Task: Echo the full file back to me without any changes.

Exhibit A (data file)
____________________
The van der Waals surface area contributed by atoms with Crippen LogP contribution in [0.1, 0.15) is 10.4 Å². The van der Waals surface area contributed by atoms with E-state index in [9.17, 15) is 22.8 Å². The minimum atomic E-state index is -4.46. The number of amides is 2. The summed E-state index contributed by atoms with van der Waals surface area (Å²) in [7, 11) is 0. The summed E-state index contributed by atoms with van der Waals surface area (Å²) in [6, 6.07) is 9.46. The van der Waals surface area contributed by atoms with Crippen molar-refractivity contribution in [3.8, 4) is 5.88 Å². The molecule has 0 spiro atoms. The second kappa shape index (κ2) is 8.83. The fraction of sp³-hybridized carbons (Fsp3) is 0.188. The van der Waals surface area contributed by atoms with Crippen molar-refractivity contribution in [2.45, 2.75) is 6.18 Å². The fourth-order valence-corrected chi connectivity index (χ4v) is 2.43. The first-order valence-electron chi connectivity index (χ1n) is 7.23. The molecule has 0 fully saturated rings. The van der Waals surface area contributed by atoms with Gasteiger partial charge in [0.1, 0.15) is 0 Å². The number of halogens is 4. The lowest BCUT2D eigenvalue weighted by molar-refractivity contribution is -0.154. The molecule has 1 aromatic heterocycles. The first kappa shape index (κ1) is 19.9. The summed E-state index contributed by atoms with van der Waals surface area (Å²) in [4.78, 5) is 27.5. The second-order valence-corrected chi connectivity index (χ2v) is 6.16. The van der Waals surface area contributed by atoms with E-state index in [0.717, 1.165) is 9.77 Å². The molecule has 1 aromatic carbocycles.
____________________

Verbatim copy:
The van der Waals surface area contributed by atoms with Crippen LogP contribution in [0.1, 0.15) is 10.4 Å². The van der Waals surface area contributed by atoms with E-state index in [9.17, 15) is 22.8 Å². The minimum atomic E-state index is -4.46. The number of amides is 2. The summed E-state index contributed by atoms with van der Waals surface area (Å²) in [7, 11) is 0. The summed E-state index contributed by atoms with van der Waals surface area (Å²) in [6, 6.07) is 9.46. The van der Waals surface area contributed by atoms with Crippen molar-refractivity contribution in [3.8, 4) is 5.88 Å². The molecule has 0 spiro atoms. The second kappa shape index (κ2) is 8.83. The fraction of sp³-hybridized carbons (Fsp3) is 0.188. The van der Waals surface area contributed by atoms with Crippen molar-refractivity contribution in [2.45, 2.75) is 6.18 Å². The fourth-order valence-corrected chi connectivity index (χ4v) is 2.43. The first-order valence-electron chi connectivity index (χ1n) is 7.23. The molecule has 0 fully saturated rings. The van der Waals surface area contributed by atoms with Gasteiger partial charge in [0.1, 0.15) is 0 Å². The number of halogens is 4. The lowest BCUT2D eigenvalue weighted by molar-refractivity contribution is -0.154. The molecule has 1 aromatic heterocycles. The first kappa shape index (κ1) is 19.9. The summed E-state index contributed by atoms with van der Waals surface area (Å²) in [4.78, 5) is 27.5. The second-order valence-corrected chi connectivity index (χ2v) is 6.16. The van der Waals surface area contributed by atoms with E-state index in [0.717, 1.165) is 9.77 Å². The molecule has 1 aromatic carbocycles.